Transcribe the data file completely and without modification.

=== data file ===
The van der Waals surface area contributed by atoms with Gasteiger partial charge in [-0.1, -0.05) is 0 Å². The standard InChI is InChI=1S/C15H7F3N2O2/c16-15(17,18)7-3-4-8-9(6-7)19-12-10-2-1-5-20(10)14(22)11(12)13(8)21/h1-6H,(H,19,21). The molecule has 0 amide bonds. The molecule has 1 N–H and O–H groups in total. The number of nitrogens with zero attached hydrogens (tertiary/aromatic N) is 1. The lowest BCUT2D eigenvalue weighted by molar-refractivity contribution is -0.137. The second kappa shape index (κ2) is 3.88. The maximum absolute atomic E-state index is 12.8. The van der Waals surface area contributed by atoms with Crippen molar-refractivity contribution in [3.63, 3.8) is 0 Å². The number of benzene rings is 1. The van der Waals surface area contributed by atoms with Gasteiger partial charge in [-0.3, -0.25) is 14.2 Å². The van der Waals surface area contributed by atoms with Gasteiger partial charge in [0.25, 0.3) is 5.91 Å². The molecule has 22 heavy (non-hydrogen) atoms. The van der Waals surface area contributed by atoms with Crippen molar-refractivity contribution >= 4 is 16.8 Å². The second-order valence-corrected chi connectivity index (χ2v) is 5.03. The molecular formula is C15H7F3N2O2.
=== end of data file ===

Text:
The van der Waals surface area contributed by atoms with Gasteiger partial charge in [-0.1, -0.05) is 0 Å². The standard InChI is InChI=1S/C15H7F3N2O2/c16-15(17,18)7-3-4-8-9(6-7)19-12-10-2-1-5-20(10)14(22)11(12)13(8)21/h1-6H,(H,19,21). The molecule has 0 amide bonds. The molecule has 1 N–H and O–H groups in total. The number of nitrogens with zero attached hydrogens (tertiary/aromatic N) is 1. The lowest BCUT2D eigenvalue weighted by molar-refractivity contribution is -0.137. The second kappa shape index (κ2) is 3.88. The maximum absolute atomic E-state index is 12.8. The van der Waals surface area contributed by atoms with Crippen molar-refractivity contribution in [3.63, 3.8) is 0 Å². The number of benzene rings is 1. The van der Waals surface area contributed by atoms with Gasteiger partial charge in [-0.3, -0.25) is 14.2 Å². The van der Waals surface area contributed by atoms with Gasteiger partial charge in [0.25, 0.3) is 5.91 Å². The molecule has 22 heavy (non-hydrogen) atoms. The van der Waals surface area contributed by atoms with Crippen molar-refractivity contribution >= 4 is 16.8 Å². The second-order valence-corrected chi connectivity index (χ2v) is 5.03. The molecular formula is C15H7F3N2O2.